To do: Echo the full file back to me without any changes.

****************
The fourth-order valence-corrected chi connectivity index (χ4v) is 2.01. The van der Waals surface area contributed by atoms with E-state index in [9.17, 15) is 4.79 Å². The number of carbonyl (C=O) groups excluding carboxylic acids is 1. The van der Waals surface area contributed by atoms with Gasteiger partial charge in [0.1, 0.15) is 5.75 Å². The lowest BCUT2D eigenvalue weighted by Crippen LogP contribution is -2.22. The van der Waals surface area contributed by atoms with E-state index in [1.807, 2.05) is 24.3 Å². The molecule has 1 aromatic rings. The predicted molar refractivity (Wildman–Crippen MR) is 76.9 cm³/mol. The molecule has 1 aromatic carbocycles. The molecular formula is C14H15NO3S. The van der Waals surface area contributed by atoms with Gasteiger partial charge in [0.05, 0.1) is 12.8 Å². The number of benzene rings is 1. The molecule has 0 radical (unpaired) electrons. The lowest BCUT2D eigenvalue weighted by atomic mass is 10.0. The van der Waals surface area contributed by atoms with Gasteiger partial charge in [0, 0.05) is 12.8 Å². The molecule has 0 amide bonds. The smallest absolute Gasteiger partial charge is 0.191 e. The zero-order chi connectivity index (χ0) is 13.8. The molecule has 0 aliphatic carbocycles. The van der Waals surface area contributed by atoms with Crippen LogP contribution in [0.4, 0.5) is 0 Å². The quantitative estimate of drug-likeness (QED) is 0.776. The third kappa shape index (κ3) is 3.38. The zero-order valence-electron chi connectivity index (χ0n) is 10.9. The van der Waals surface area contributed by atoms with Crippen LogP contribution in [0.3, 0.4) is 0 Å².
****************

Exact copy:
The fourth-order valence-corrected chi connectivity index (χ4v) is 2.01. The van der Waals surface area contributed by atoms with E-state index in [9.17, 15) is 4.79 Å². The number of carbonyl (C=O) groups excluding carboxylic acids is 1. The van der Waals surface area contributed by atoms with Gasteiger partial charge in [0.1, 0.15) is 5.75 Å². The lowest BCUT2D eigenvalue weighted by Crippen LogP contribution is -2.22. The van der Waals surface area contributed by atoms with E-state index in [1.807, 2.05) is 24.3 Å². The molecule has 1 aromatic rings. The predicted molar refractivity (Wildman–Crippen MR) is 76.9 cm³/mol. The molecule has 1 aromatic carbocycles. The molecular formula is C14H15NO3S. The van der Waals surface area contributed by atoms with Gasteiger partial charge in [0.05, 0.1) is 12.8 Å². The number of benzene rings is 1. The molecule has 0 radical (unpaired) electrons. The lowest BCUT2D eigenvalue weighted by atomic mass is 10.0. The van der Waals surface area contributed by atoms with Gasteiger partial charge in [0, 0.05) is 12.8 Å². The molecule has 0 amide bonds. The smallest absolute Gasteiger partial charge is 0.191 e. The zero-order chi connectivity index (χ0) is 13.8. The molecule has 0 aliphatic carbocycles. The van der Waals surface area contributed by atoms with Crippen LogP contribution in [0.4, 0.5) is 0 Å². The quantitative estimate of drug-likeness (QED) is 0.776. The third kappa shape index (κ3) is 3.38. The zero-order valence-electron chi connectivity index (χ0n) is 10.9. The van der Waals surface area contributed by atoms with Crippen LogP contribution in [0.3, 0.4) is 0 Å².